Jun 6, 2018

Farmer Mac Early Exclusive: Bankruptcy Rates Really Haven’t Budged
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By: Tyne Morgan

Rising farm debt is a product of agriculture’s financial environment today. According the summer edition of Farmer Mac’sThe Feed,” U.S. Department of Agriculture (USDA) shows total inflation-adjusted farm debt increased nearly 19 percent in four years. Debt from farm real estate is also in an uphill trend, with faster annual growth from 2012 to 2016 than seen in the previous decade.

However, in an early exclusive, Farmer Mac says whether the income, asset, and debt trends will lead to repayment challenges remains to be seen. Today, the reality is many farmers and ranchers continue to navigate through already weak cash-flow situations, which is leading to financial adjustments, and in some cases, debt repayment challenges.

“We see a slowdown in prepayment rates coming through the end of 2017,” said Jackson Takach, an economist for Farmer Mac, who co-authors of “The Feed.” “That’s natural as you see a rising rate environment, as I think that plays into it with folks wanting to hold on to the lower rates as long as possible.”

Takach says as interest rates rise, borrows will try to refinance into longer-term products in order to possibly repay loans at a slower rate.

“That’s a big thing for the long-term rates when you think about the real estate markets and the real estate lending, which Farmer Mac is really interested in,” said Takach “That’s our primary market. That’s why we think we’re seeing a little bit of a slowdown in the prepayment rates, that interest rate interaction with demand function.”

Takach says when looking at the operating side of loans, he’s seeing some signals of stress.

“I think most of that is it’s a tighter profitability year last year,” said Takach. “2017 wasn’t the best year on the books for a lot of farmers, and so being able to roll into the next year is a function of a little bit of stress I think in the industry.”

The Feed” also gives another look at the farmer’s ability to repay loans by looking at the ratio of debt to cash earnings.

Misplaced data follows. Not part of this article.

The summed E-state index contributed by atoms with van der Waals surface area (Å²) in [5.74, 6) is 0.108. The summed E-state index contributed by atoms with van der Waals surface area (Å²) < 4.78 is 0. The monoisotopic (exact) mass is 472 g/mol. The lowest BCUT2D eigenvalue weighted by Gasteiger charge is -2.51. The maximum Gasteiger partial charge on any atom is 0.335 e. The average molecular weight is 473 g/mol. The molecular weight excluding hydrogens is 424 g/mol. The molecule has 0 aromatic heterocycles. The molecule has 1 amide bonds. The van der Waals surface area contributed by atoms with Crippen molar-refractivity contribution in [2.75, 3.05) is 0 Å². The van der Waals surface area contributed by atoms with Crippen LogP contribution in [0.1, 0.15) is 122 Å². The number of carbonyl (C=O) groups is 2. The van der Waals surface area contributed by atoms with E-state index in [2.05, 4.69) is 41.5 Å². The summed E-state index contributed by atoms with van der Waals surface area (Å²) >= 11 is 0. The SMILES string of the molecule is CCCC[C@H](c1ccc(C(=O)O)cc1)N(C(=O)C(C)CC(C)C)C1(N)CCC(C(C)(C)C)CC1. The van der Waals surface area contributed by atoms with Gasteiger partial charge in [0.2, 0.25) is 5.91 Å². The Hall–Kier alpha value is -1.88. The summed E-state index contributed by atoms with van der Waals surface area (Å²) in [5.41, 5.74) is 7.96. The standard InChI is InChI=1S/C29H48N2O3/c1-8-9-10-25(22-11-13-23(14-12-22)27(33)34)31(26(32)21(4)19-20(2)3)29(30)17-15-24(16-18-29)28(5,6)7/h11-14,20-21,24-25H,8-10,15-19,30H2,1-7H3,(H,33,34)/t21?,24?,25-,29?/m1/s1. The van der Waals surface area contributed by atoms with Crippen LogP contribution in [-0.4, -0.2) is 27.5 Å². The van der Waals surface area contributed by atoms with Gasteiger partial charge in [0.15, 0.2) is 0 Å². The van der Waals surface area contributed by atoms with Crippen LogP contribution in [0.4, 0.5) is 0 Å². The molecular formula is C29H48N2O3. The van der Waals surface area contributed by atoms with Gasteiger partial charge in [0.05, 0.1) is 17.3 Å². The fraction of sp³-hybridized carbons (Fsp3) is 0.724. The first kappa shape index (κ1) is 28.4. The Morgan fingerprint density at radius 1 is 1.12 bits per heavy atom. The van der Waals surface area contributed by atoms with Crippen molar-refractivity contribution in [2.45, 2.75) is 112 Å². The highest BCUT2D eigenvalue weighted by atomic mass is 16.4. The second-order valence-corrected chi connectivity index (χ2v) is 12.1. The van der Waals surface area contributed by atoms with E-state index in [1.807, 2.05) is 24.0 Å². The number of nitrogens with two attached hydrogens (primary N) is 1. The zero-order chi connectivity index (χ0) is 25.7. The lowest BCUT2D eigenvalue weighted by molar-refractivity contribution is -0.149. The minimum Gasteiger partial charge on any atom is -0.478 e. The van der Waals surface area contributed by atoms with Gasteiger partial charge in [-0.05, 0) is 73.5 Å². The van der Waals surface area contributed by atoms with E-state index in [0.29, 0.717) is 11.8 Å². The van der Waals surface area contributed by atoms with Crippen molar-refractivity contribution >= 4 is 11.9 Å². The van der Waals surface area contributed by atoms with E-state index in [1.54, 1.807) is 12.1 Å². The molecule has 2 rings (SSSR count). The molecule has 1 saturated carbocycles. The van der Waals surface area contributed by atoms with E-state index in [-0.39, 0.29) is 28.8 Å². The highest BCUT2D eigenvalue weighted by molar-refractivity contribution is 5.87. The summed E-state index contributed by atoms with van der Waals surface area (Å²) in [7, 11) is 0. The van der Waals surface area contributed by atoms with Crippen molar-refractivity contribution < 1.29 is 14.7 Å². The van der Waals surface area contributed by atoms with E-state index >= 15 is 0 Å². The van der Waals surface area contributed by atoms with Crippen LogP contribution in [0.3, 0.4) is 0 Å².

Figure 2

Farmer Mac says after surpassing 3.0 in 2016 for the first time in 32 years, agriculture’s debt to earnings before interest and tax (EBIT) is expected to be below 3.0 for the second consecutive year.

The low interest rate period has been helpful for debt repayment during a time of continued economic headwinds; a factor that could explain why agricultural financers haven’t seen a sharp jump in delinquency rates.

“Delinquency rates through the end of the year for banks – and for us here at Farmer Mac – have all held really steady, if not gone down throughout 2017,” said Takach. “That’s a pretty telling sign, I think, to the financial health of the ag economy.”

Takach said some of that may be tied to a rolling of debt. As farmers have the ability to roll notes from year to year, that may be masking some of the hardship.

“There was also a really good timing this year on commodity price movements,” said Takach. “This rally that we experienced in January, February, March came at a time when a lot of people had loan payments due. So, the timing of these cash flows came in at a very opportune time for us, which means that delinquency rates have been fairly low.”

It’s also bankruptcy rates that aren’t at alarming levels to creditors like Farmer Mac, another outcome of many farmers tightening their belts in order to fight through tough financial times.

“The bankruptcy rates are really low from say 2014 to 2016, and so the rates through 2017 look to be a little bit closer to historical averages, and that’s looking at most of the districts in the Corn Belt and in the southern Plains where we would expect to see an uptick in delinquencies during a down cycle in agriculture,” said Takach. “The rates really haven’t moved. They’ve come up a little bit more towards historical norms but not at a rate or trajectory that would alarm me.”

As farmers look at ways to continue to stand on financial footing, Farmer Mac says there are still options for farmers who are seeing depleting balance sheets, including restructuring farm loans.

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